What Happens If You Cause Injury to Another While Drunk Driving? By Andrew Mishlove on February 15, 2013

Most community members know the basics of Wisconsin OWI law. A person is illegally operating a vehicle if he or she is under the influence of an intoxicant (controlled substance or any other drug), with a blood alcohol concentration (BAC) of 0.08 or greater. Any detectable amount of a restricted controlled substance in the blood is sufficient for an OWI charge.

The possible penalties for an OWI vary considerably depending on different factors. The number of previous offenses, the exact BAC level, who else is in the car, and similar details can alter available punishments. Significantly, if a driver causes bodily harm while under the influence, they face serious penalties. It goes without saying that if you face an OWI bodily injury charge, you should seek out the counsel of an experienced criminal defense attorney immediately.

OWI Bodily Injury in Wisconsin

As you might expect, if you cause injury while driving under the influence, the possible penalties for a conviction are steeper than if no one is injured. Under Wisconsin law there is a distinction between causing any injury and causing “great bodily harm.” In general, great bodily harm refers to serious harm that creates a substantial risk of death, causes serious and permanent disfigurement, or damages organ functioning. These definitions are vague. If you are charged with a felony injury, it may be that there is a good argument that the injury is only a misdemeanor level situation.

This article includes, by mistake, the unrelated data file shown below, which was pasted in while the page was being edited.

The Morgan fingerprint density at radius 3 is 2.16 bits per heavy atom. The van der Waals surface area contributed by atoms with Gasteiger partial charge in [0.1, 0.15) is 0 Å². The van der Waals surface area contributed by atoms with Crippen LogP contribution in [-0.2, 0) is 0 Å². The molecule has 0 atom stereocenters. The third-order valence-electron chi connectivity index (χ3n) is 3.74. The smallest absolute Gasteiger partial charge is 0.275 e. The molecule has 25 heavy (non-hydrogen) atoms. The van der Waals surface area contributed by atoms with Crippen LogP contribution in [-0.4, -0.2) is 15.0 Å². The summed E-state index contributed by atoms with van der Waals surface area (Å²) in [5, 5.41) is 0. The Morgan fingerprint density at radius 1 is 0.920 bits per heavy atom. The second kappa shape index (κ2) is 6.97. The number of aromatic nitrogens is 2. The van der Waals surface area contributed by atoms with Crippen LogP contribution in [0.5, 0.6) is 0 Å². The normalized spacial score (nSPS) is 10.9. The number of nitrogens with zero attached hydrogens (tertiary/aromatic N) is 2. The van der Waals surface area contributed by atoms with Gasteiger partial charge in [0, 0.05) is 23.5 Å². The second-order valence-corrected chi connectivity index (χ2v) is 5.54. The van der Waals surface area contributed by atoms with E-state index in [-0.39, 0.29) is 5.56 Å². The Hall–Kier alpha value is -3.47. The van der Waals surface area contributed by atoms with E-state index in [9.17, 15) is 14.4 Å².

The first offense OWI with injury usually comes with a risk of a fine of up to $2,000 and jail time between 30 days to a year. However, if a minor under 16 years old was in the car at the time, the offense is a felony and the possible fines and jail times can double.

A second offense OWI with injury is far more severe. It is also a felony and comes with up to $10,000 in fines, along with 6 years in prison. An OWI causing great bodily harm comes with enhanced penalties. If convicted of this Class F felony, you may face a $25,000 fine and up to 12 ½ years in prison.

You Have Defense Options

It is easy to assume the worst when facing any DUI-related charge. But it is vital to remember that you have many legal options to both fight the charges and work toward less stringent punishments. An experienced OWI attorney can explain some of the most common defenses that might apply in your case.

For example, did the authorities follow proper procedure when collecting evidence about the incident and ascertaining your intoxication? If they cut corners or failed to respect your rights, then the charge may be challenged. Are the tests used to verify your alcohol content reliable? There are many examples of tests being tainted or handled improperly, leading to unreliable information that cannot stand in court.

Do not sit idly by and allow your life to be forever altered by an OWI conviction. Retain a qualified OWI lawyer and protect yourself.

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